Coming for your 1 st counselling session can be daunting and anxiety provoking , especially if you never had counselling before. Thus, in preparing for your counselling appointment, you may want to think about what you would like to achieve in your session. What is your therapy goal? What changes would you like to see and what do you hope to achieve by the end of the therapy sessions. You may need to share with your psychologist what difficulties or psychological symptoms you are experiencing ( eg insomnia, anxiety, low mood, teary etc). Take note of how long you’ve had those symptoms and how those symptoms are hindering your life. You may need to talk about the situations or events that had brought about those symptoms. So, being open to share about the situation will be very helpful.
The frequency of seeing a psychologist depends on the issues and severity of the issue. Usually the frequency is either weekly for those with moderate to severe levels of psychological distress. Once your situation or mood has been stabilised, the frequency of sessions can be more spread out from fortnightly to monthly sessions. You can discuss the frequency of sessions with your psychologist.
Depending on your issue, your therapy goal and the type of therapy you are receiving, the number of sessions required will vary. The number of sessions can range from 4 to 12 sessions for short term therapy, and from 12 sessions to 50 sessions for longer term therapy. Studies have found that most people will start to feel the appreciable benefit of therapy within 8 to 14 sessions, but some would require at least 14 sessions. It is recommended that clients receive weekly to fortnightly session to receive the full benefit of treatment. To achieve full recovery, most people require about 50 sessions. The outcome of therapy depends on the therapists, treatment modality as well as the therapeutic relationship between the therapist and the client. It is important that you chart your progress with your therapist, so that your therapist is aware of what is working or not working for you. Your therapist can then twig his/her treatment approach if needed.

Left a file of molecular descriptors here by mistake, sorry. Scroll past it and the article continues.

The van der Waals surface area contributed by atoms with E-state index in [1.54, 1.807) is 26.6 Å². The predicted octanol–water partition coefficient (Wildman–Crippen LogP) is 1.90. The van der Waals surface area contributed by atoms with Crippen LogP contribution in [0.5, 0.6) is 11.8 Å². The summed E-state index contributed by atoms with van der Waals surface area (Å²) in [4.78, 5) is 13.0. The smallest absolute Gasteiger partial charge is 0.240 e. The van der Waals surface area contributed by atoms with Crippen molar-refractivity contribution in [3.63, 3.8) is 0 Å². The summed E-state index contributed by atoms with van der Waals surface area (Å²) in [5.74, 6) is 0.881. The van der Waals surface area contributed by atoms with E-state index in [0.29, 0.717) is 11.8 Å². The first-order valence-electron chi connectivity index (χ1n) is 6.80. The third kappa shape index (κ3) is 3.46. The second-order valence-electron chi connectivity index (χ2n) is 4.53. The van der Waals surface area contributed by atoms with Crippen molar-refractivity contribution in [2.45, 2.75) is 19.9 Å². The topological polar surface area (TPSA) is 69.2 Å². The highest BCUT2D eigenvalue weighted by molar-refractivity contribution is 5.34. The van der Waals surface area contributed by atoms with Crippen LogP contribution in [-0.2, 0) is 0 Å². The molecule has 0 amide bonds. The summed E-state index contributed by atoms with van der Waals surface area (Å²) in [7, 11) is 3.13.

For individual session, the duration is typically 50-60 mins in length. For couples and family therapy session, the duration for each session can be 60-90 mins in length. You can discuss the duration needed for couples counselling with your psychologist.
Couples counselling can be beneficial for couples who are struggling with their relationship. However, sometimes only one party sees the value of counselling and the other party is unwilling to attend. If your spouse is unwilling to come for counselling, it might be helpful for you to have a
conversation with your spouse to find out why. Could it be that there is stigma around seeking counselling, or could it be that your spouse is worried that the counsellor will be bias and start to take sides?
Show your spouse that you understand his or her concerns and assure your spouse that counselling is not going to used as a battle ground for fault finding. Couples counselling is for both parties to work on their own issues and to help both parties to improve on their communication and connection with each other. If you approach it in a supportive and non-judgemental way, your spouse may be more open to coming for counselling and be more motivated to work on your relationship.
Counselling is working is you start to notice changes in your mood, changes in the way you think and the way you feel about yourself. You may also start to see a change in your behaviours and your reactions. Situations, things or people who used to bother you will no longer have much of an effect on your anymore. You may start to feel more energised and feel more empowered. You may feel more confident and your relationships with other has improved.